If current trends hold true, pancreatic and liver cancer will overtake breast and colorectal cancer to become the second- and third-most-common causes of cancer-related deaths in the United States by 2030, investigators reported May 19 in Cancer Research.
Lung cancer will remain the leading cause of cancer mortality, said Lynn Matrisian, Ph.D., M.B.A., vice president of scientific and medical affairs at the Pancreatic Cancer Action Network in Manhattan Beach, Calif., at a press briefing that coincided with publication of the paper in Cancer Research.
The forecast for pancreatic cancer – including a projected increase in deaths from 36,888 in 2010 to 63,000 in 2030 – reflects demographic shifts in the United States and the relative lack of progress in screening and treatment for the disease, said Dr. Matrisian prior to a conference on pancreatic cancer held by the American Association for Cancer Research in New Orleans.
Based on the analyses, breast, prostate, and lung cancer will remain the three most commonly diagnosed cancers in the United States in 2030, but thyroid cancer will overtake colorectal cancer for fourth place, followed by melanoma and uterine cancer, the investigators reported (Cancer Res. 2014 May 19 [doi: 10.1158/0008-5472.CAN-14-0155]).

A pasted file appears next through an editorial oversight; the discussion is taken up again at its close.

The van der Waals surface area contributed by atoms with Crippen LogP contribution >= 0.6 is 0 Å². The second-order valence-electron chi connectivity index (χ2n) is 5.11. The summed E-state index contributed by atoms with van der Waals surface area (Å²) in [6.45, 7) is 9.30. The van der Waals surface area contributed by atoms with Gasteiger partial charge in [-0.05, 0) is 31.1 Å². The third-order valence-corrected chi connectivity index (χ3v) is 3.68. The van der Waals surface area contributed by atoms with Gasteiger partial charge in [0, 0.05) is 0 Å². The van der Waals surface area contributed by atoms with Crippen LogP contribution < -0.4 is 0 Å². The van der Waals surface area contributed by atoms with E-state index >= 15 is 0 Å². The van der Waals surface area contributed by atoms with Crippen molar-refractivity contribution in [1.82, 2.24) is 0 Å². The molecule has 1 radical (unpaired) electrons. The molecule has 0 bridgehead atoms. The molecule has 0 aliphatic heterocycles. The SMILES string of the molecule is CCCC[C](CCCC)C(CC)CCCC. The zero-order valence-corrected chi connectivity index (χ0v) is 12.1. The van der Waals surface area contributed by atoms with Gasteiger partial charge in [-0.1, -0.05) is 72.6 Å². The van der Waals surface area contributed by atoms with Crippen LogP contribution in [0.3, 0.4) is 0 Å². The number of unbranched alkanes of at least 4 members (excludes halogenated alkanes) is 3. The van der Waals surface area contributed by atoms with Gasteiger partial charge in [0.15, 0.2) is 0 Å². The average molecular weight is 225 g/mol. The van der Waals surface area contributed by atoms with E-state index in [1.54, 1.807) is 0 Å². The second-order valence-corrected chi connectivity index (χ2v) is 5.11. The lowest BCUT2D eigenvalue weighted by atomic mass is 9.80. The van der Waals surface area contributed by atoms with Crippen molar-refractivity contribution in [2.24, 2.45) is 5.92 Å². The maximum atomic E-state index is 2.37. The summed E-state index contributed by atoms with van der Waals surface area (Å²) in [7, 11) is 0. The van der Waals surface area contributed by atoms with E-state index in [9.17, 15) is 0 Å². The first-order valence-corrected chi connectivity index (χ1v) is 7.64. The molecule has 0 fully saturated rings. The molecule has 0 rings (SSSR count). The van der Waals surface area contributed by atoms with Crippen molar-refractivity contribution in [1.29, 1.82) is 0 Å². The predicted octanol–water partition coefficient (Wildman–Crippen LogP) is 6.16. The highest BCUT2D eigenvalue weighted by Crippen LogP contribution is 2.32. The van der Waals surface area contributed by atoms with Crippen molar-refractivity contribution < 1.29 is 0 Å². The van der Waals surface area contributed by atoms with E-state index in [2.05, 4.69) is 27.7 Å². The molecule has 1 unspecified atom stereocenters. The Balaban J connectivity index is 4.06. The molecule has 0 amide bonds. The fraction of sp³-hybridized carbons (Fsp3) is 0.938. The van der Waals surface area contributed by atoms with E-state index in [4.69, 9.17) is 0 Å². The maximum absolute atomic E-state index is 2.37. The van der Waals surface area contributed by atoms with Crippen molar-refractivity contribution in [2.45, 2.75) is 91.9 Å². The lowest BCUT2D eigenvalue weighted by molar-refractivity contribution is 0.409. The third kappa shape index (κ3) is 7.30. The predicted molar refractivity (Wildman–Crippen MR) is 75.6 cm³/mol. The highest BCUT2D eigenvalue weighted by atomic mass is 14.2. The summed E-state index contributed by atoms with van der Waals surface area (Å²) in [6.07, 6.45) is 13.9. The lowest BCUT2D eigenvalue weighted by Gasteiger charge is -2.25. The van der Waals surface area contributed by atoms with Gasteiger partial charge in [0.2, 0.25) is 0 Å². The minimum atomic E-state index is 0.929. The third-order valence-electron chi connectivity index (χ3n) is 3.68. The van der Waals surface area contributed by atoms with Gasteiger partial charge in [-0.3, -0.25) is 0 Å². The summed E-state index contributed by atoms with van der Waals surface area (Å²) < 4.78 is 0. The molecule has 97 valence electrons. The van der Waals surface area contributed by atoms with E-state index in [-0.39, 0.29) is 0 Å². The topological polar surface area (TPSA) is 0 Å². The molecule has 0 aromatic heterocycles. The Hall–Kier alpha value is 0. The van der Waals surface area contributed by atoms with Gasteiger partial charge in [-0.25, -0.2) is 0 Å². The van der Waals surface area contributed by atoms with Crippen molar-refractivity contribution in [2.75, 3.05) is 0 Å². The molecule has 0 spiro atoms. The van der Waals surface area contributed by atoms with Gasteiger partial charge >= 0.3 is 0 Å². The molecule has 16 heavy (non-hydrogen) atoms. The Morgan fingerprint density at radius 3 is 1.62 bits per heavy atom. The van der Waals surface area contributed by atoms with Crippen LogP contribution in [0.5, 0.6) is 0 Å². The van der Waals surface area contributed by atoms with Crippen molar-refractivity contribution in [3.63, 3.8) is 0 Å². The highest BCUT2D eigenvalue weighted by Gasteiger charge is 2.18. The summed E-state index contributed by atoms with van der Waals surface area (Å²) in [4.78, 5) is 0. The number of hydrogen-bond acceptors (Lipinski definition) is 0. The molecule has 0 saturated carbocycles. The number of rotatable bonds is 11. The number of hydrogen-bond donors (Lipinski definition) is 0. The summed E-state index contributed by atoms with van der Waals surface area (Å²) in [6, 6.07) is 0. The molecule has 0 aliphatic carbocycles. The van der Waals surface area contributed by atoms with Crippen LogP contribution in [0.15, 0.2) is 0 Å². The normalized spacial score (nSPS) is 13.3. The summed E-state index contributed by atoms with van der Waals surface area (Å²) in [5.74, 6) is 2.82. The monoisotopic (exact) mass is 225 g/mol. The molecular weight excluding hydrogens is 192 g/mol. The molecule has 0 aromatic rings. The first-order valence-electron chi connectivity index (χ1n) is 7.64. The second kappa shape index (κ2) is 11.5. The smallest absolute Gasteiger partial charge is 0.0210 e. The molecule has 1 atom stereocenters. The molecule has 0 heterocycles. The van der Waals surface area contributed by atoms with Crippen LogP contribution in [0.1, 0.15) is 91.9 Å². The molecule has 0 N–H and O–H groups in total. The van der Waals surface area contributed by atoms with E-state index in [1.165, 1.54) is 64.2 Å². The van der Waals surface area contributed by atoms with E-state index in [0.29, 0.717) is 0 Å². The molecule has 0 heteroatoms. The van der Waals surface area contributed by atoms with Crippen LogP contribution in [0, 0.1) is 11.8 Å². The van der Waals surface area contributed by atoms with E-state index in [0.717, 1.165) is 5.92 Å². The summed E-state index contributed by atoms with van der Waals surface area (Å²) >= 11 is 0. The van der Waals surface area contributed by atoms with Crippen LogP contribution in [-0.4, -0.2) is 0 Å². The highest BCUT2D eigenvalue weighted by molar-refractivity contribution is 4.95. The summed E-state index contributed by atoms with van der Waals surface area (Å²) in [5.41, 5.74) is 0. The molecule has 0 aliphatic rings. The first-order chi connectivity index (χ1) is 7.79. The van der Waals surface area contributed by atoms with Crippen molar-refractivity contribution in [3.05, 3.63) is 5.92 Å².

The "big four" cancers in the United States historically have been lung, breast, prostate, and colorectal cancer, which together have accounted for more than half of new cancer cases and cancer-related deaths (Annu. Rev. Public Health 2012; 33:137-56).
In the case of colorectal cancer, colonoscopy screening has led to earlier diagnosis and treatment and lower death rates, Dr. Matrisian noted.
In contrast, 5-year survival rates for patients with operable pancreatic cancer are 15%-20%, and most cases are inoperable because of distant metastases, leading to 5-year survival rates that of less than 5% (Ann. Surg. 2013;257:17-26).
Dr. Matrisian and her associates based the projections on average annual percentage changes in incidence and death rates in the United States from 2006 through 2010, as well as demographic changes predicted to occur in the country during the next two decades.
For 2014, the top causes of cancer deaths in men were expected to be lung, prostate, and colorectal cancers, the researchers reported. The rankings were the same for women, except that breast cancer took second place. But by 2030, the leading causes of cancer-related death for men and women were projected to be lung, pancreas, and liver, the researchers found. While total deaths for both men and women were projected to decrease for breast, colorectal, and prostate cancers, they were expected to increase for pancreas, liver, leukemia, and bladder cancers.
Increasing numbers of minorities and individuals aged 60 years and older explained the trends for pancreatic cancer, Dr. Matrisian said. "We’ve been so successful in preventing deaths from other major diseases – heart disease, infectious diseases – and so we’re living much longer in the United States, and one of the biggest risk factors for cancer is age," she added.
"This paper really was a call to action," Dr. Matrisian said. "We’ve been able to turn the tide on other cancers by investing in basic research and clinical research. It’s now time to realize that we need to turn the tide on pancreatic cancer."
The Pancreatic Cancer Action Network funded the study. Dr. Matrisian is an employee of PCAN and reported no conflicts of interest.